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Essentiality: The mission of the Office of Academic Information Technologies (AIT) at Iowa State is to support campus academics through information technology (IT). It seems in the “information age” of the research university that this mission truly is an essential element, especially in light of ISU’s institutional mission of enhancing learning, promoting discovery, and engaging constituents. Indeed, this mission cannot be accomplished currently without a robust IT infrastructure.
Quality: In rankings based on computing resources and services available to undergraduates, Iowa State was ranked 20th in the most recent (AIT, 2000) research university category of Yahoo’s “Most Wired” colleges and universities. While critics have questioned the usefulness of these types of ratings suggesting that thoroughness of application is really what is measured, it does show that the quality of information technology at ISU has been noticed in a peer rated study. Internally, where critics are usually the most vociferous, students, faculty, and staff have had both praise and disapproval. The harshest criticism of late have been the addition of a Microsoft Licensing Agreement which students believe to be a waste of their student fees (Iowa State Daily, 2002). Although quality, like beauty, is in the eye of the beholder, the quality of IT as measured by peers, students, faculty, and staff is at least average and probably above average within Iowa State’s peer institutions.
Availability: AIT has taken pride over the years in giving students, faculty, and staff almost unlimited access to the university’s IT resources. The Durham Center for Computation and Telecommunications has been one of only a handful of buildings on campus open 24 hours, seven days a week. The supply of open computers within the Durham Center has usually outpaced demand except for small rush periods during the semester. Accessibility for disabled clients has also been a priority. Recent budget cuts have taken their toll on this availability however. During the last year, the center has reduced its open hours from 24 to 17 on weekdays and 14 on weekends, more closely mimicking the library’s open hours policy.
Another limitation has been levied upon a few heavy Internet users in the dormitories (Iowa State Daily, 2001). Because of this heavy use, at a cost to other, less intense users, a limit has been placed on the amount of information that can be downloaded from dorm computers.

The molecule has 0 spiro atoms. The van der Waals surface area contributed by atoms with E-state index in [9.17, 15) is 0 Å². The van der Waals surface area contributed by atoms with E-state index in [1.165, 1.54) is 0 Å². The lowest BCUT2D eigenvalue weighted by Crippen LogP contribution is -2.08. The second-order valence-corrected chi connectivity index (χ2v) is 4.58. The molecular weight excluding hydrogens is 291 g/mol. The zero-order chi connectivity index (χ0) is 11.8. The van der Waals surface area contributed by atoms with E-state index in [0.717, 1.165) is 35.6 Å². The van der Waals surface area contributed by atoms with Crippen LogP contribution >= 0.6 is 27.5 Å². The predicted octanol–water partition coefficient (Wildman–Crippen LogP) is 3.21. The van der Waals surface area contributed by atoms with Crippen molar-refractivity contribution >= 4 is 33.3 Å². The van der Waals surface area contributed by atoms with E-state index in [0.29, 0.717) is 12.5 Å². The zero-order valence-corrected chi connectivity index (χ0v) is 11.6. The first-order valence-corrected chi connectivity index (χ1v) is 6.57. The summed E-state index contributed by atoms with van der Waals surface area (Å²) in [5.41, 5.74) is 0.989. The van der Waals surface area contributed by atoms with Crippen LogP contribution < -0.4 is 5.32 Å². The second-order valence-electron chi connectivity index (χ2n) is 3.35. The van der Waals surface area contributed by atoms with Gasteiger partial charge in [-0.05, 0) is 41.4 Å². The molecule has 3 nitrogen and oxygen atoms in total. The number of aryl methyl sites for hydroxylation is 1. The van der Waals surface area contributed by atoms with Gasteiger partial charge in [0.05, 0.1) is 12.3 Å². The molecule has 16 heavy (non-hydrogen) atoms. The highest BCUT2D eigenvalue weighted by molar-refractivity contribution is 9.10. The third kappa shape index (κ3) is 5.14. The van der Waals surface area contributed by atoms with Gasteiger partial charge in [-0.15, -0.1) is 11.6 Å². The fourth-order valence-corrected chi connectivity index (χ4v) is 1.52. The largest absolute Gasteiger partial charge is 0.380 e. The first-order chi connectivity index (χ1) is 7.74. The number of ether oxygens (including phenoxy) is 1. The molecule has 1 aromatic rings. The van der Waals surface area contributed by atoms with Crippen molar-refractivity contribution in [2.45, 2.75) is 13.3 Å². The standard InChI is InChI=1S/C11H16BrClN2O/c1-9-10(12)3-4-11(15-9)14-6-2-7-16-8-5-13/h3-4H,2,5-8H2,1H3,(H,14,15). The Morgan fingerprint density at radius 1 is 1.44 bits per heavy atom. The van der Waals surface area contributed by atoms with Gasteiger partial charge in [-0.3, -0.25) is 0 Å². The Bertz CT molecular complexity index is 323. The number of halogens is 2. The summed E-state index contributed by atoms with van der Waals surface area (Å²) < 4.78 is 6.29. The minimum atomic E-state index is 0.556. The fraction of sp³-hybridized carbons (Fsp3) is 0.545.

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Need or Demand: At the current time, the demand for IT resources at Iowa State is huge and AIT is the unit responsible for supplying that demand. Internet usage alone doubles almost yearly. Email accounts, once viewed as a seldom-used benefit are now a requirement to keep up in academia. An outage of even 10 minutes has AIT phones ringing off the hook. With the demand demonstrated, it is also useful to note that the makeup of the demand is changing. While fewer students need to use an on campus lab because more students own their own computers, the way the students use their computers is changing dramatically. For instance, wireless connections will allow students access anywhere on campus.
Efficiency: Recent budget deficits insured the efficiency of AIT programs and services. Each new round of reductions begins a search for those areas that are least critical to the AIT mission of supporting campus academics through information technology. Open hours are one example. Even though the availability to resources is lower, the efficiency of how those existing open hours are used is much higher. Students served per hour and staff to student service is much higher than during the open 24 hour policy. Other services are comparable. Cost benefit analysis would show better efficiency but lower availability and choice to the AIT client however.
Outcomes: At first glance it would seem that outcome analysis would show an AIT clientele very happy with the level and quality of service provided to them. But is this the case? Should the programs AIT provides be continued based on “demonstrable positive influence on students” as Schuh (1996) suggests? There is no answer to that question as long as no quantifiable data exists. It should be a priority of AIT and the university to collect, analyze, and act on such an assessment.
Academic Information Technologies. (2000, April 17). Iowa State on "Most Wired" List. The Academic Information Technologies Newsletter. Retrieved March 4, 2002, from http://www.ait.iastate.edu/newsletter/200007/article9.html
McGrath, T. (2001, January 19). Policy limiting Internet use goes into effect. Iowa State Daily.
Paseka, N. (2002, February 21). GSB votes against expansion of Microsoft contract. Iowa State Daily.
Schuh, J.H. (1996). Planning and finance. In S.R. Komives, D.B. Woodard, Jr., and Associates). Student services: A handbook for the profession (pp. 458-475) (3rd ed.). San Francisco: Jossey-Bass)